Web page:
Thinking Thursday – Book Reviews (#PBReview)


Thinking Thursday – Book Reviews

Book Reviews…. How do authors, illustrators, agents, and editors love you? Let us count the ways.

Yes, WE BOOK REVIEWS! <– Yes, I just shouted that.  😀   Because we do!!!

It’s like a High-5!

Or a warm, fuzzy hug!

clapping-hands-mdOr a stand “O”!

Now seriously, tell me WHO doesn’t like that???!!!???

As you know, The Children at the Playground has been released into the wild. I’m excited, because a few reviews have begun to come in. Click on the links and see what people are saying about my book:

Reviews help get books noticed. Here is a graphic I found to show you about how book reviews can influence Amazon:



Have you read any good books?
Do you post reviews on Amazon, Barnes & Noble, Books-A-Million, on a blog?
Do you post your reviews on other social media like Twitter and Facebook?
Do you let the author, illustrator, or publisher know about your review?

Until next time…

Happy Writing!

* Don’t miss one post! Email sign ups are over here —>
* Did you enjoy this post? Feel free to LIKE, SHARE, and COMMENT ON THIS POST.
Easy, peasy buttons found  below.
* Sign up for my  N E W S L E T T E R ! I will be sharing writing challenges and other
tidbits related to the kidlit industry. Click  ~HERE~  to be directed to my
Newsletter sign up page.
Shaping Up The Year book       RibbertsWayHome8x300[1]       LGHL-small       justthethingtobe8x300       ADT-8x150       Arachnabet       The Children At the Playground

Teacher Guides + Common Core = Common Ground guided by Marcie Colleen



Hello everyone.

I have been wanting to address a subject that has been giving numerous writers, and parents, some trouble. I think it is in the understanding of the topic really. COMMON CORE has come to your local schools. While a lot of heated debates have happened, I have sat down and began to study it. Really dig deep, and try to understand it. While it can be overwhelming, I think it can be a good thing.

I asked one of my colleagues, Marcie Colleen, if she would answer a few questions about Common Core. I wanted to pass it along to my readers so they can benefit too. Marcie is so generous as you will see below. So, take a deep breath and lets look, really look, at Common Core and find out how it can be beneficial.

PLUS, for my writing friends, how adding a Teacher Guide (a/k/a Lesson Plan) can help your book become Common Core friendly, and hopefully get your book into more children’s hands.



I’m wanting to give my readers more information on the Common Core. It can be confusing when you first begin to look into it. How would you explain it to someone who has no knowledge?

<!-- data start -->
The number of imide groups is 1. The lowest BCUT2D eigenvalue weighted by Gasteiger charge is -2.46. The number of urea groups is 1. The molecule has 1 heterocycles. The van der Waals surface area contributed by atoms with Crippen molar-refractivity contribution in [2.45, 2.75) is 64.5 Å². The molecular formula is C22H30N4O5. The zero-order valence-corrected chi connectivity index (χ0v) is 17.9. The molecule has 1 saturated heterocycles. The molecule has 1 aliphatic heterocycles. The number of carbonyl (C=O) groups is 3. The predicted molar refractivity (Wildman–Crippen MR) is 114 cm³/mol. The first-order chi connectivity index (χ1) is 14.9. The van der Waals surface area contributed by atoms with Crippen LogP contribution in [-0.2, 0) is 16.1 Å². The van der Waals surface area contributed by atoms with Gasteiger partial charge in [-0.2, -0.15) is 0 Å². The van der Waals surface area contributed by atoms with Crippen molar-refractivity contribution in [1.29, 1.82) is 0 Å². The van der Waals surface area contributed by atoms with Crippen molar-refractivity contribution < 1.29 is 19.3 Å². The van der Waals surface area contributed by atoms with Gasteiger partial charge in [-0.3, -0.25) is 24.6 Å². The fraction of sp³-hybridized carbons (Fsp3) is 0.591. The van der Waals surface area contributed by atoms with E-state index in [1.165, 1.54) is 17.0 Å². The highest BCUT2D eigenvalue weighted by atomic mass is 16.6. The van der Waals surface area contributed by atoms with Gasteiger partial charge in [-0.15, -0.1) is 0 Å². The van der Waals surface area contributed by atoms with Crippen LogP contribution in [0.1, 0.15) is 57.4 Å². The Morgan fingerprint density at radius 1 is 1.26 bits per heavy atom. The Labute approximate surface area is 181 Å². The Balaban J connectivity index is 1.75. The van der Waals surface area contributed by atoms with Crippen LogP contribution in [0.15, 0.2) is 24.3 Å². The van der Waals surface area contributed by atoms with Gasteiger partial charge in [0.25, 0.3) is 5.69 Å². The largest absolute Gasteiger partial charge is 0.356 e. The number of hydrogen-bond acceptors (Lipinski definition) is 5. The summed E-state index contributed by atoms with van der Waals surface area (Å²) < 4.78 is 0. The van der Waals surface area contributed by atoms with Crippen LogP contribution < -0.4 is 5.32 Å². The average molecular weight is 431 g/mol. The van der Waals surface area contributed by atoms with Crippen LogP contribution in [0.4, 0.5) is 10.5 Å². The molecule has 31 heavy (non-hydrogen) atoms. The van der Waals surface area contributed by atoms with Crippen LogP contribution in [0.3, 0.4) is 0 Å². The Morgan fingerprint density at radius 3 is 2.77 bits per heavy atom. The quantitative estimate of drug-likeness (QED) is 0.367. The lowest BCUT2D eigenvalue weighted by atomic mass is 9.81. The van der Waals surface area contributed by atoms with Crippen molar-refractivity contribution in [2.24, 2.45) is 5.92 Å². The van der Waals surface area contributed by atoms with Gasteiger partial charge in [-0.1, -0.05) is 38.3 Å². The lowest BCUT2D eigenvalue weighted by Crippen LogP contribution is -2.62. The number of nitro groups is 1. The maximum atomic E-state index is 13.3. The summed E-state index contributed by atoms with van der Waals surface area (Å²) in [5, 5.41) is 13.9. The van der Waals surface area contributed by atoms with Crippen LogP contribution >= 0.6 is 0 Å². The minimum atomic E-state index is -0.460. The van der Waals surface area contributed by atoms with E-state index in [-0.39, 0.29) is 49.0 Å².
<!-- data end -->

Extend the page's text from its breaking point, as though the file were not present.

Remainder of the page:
I’d actually beg to differ. It’s not the Common Core that is confusing, it’s the emotionally charged opinions that are plaguing our media that are hard to decipher. When so many people are speaking out about their feelings, it can be difficult to make sense of it for ourselves.

Therefore, here are 3 helpful resources to help YOU make sense of the CCSS for YOU!

  • School Library Journal 6-part webcast series about the Common Core. This series is FREE and very helpful, especially Part One: Getting Real with Marc Aronson and Sue Bartle. Although they are geared toward professionals in the education world, they will give you a good overview on what the CCSS entail and how educators are “unpacking” the standards for themselves. You can find the entire series here.
  • The Common Core State Standards. It’s always best to go right to the source. These standards are not rocket science, but they can be overwhelming. Look at the tables which include each standard by grade level. Limit your focus by standard and grade level so that it is easiest to digest. They can be found, in detail, at

Unfortunately, there are really no shortcuts. If you want to be a part of the conversation, these resources will help you.

To better understand, let’s look closely at a few of the standards.

Excerpt from Grade 3 Reading: Literature Standards

Key Ideas and Details

1. Ask and answer questions to demonstrate understanding of a text, referring explicitly to the text as the basis for the answers.

2. Recount stories, including fables, folktales, and myths from diverse cultures; determine the central message, lesson, or moral and explain how it is conveyed through key details in the text.